Southern Bastards #1-4 Review

On the eve of the release of Southern Bastards #5, I thought it would be good to do a short review of the previous four issues which make up the first story arc: Here Was a Man.

Southern Bastards concerns an elderly man, Earl Tubb, who returns to his former home in the deep south of America for the first time in forty years. It’s a place he’d rather forget, a sorry looking town where the people live in fear of the terror that surrounds them due to the almost tyrannical rule of football coach, Coach Boss (yep that’s his name). To say much more would be to spoil the story but let’s just say there is some serious emotion in this book and some serious bad-ass action.

Written by Jason Aaron and with art by Jason Latour, this has been one of the most refreshing comics of the last few years. It doesn’t deal with superheroes or any supernatural powers; it is all very normal. And in that lies its brilliance. The Jasons’ have crafted such a wonderfully authentic atmosphere that you cannot help but be absorbed into it. Aaron’s dialogue epitomises the town of Craw County, as you can almost here the Southern accent as you read the pages. Latour’s art compliments it beautifully, as its not neat or tidy, it’s scruffy with rough edges just the characters and indeed just like the place. Just because its not clean or smooth does not mean that the place is not represented as something beautiful though. There lies something deeper in the art, in the words and in the story as a whole. The South is portrayed as brutal but there’s something admirable and possibly even quite tranquil to be found there too. The fact that the creative team can depict so much emotion in such a limited number of pages is a huge credit to them.

The Jasons’ weave together a heartbreaking story with what is essentially a revenge tale. Tubb is a good man, a peaceful man in many ways, it seems he’s just trying to get in and get out as quickly as possible, but there’s demons and ghosts in Craw County that he has to deal with first. This is where the anger, frustration and brutality comes from; he hates seeing the place he loves under the thumb of such despotic men as the awesomely named Coach Boss. If you enjoy American football, BBQ ribs and the underbelly of the American South then this is the comic for you. Equally if you enjoy authentic atmospheres, empathetic characters, and effective violence this is also for you. Actually if you enjoy great storylines and art period, pick this comic up because in a few short pages you’ll be glad you decided to visit Craw County.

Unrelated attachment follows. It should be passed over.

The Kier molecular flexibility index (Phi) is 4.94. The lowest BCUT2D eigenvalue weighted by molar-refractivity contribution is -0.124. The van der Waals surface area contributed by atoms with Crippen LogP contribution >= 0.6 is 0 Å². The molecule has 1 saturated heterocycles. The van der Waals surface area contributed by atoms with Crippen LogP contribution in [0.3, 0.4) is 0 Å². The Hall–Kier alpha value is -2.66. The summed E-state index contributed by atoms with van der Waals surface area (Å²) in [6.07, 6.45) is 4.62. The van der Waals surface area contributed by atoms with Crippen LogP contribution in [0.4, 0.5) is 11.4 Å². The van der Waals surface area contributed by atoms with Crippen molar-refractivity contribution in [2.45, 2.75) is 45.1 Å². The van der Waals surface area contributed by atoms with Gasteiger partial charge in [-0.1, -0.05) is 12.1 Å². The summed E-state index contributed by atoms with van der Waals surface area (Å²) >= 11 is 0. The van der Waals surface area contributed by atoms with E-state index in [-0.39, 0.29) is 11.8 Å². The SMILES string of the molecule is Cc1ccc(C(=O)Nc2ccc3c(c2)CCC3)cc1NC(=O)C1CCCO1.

Verdict: 9.5/10
One of, if not the best new comic series of the year so far. There’s nothing better than getting stuck in the deep south with this creative team.


The Wrestlers You Should Know About But Probably Don’t: 2) Kevin Steen

Credit: Ring of Honor Wrestling's Twitter Page

Credit: Ring of Honor Wrestling’s Twitter Page

Continuing with the trend set in the previous article of wrestlers who have recently signed with WWE, we analyse the agile big-man that is Kevin Steen. He is perhaps most famous for his work in the American company, Ring of Honor, where he was a former world champion, being only one of nineteen men to have held the prestigious belt. However, over the past decade you could also catch the star in a variety of other independent companies such as California based Pro Wrestling Guerrilla, 2CW, Revolution Pro Wrestling and Combat Zone Wrestling.

Steen excels as a charismatic babyface with his interactions with fans always hilarious. In any and every company in which he works, he manages to establish a connection with the fans that very few others can achieve. His approach encourages maximum crowd interaction which increases the audience’s interest. This means the audience is invested in every move, every hold and every word he has to say.

The ability to talk is vital in order to reach the top in wrestling today (unless you are a super-athlete like Brock Lesnar), and Steen is currently one of the very best in the business. He can certainly back up his words too with a variety of moves which have rightfully earned him the nickname “Mr Wrestling”. He is not your prototypical ‘big-guy’ wrestler though. Sure he can execute a brilliantly brutal package piledriver, but he can also fly with all the grace of a crusierweight. He shouldn’t be able to do all the moves he does, and that’s why its so amazing.

His charisma and infrequent high-flying may make him the perfect babyface character, but there is no doubt that Steen is as good if not better as a whole when he is playing a heel. He can play destructive, twisted and evil, or slightly more comedic, the latter being seen most recently in Pro Wrestling Guerrilla stable Mount Rushmore.

To get up to date with Steen’s work thus far there are numerous RoH DVDs dedicated to his feuds which you can find online, as well as events he has been a part of for numerous different companies. A short list of a number of important matches in his career are listed below. To be completely honest though, you cannot go wrong with any Steen match in any company, as he is consistently brilliant against any opponent.

-Kevin Steen vs Nigel McGuinness
-Kevin Steen vs El Generico (Ladder War. But any match really, as all are fantastic)
-Kevin Steen vs Shinsuke Nakamura
-Kevin Steen and El Generico vs The Young Bucks


Have thoughts on Steen as a wrestler? Will he connect with fans in WWE? Let us know your opinion in the comments section.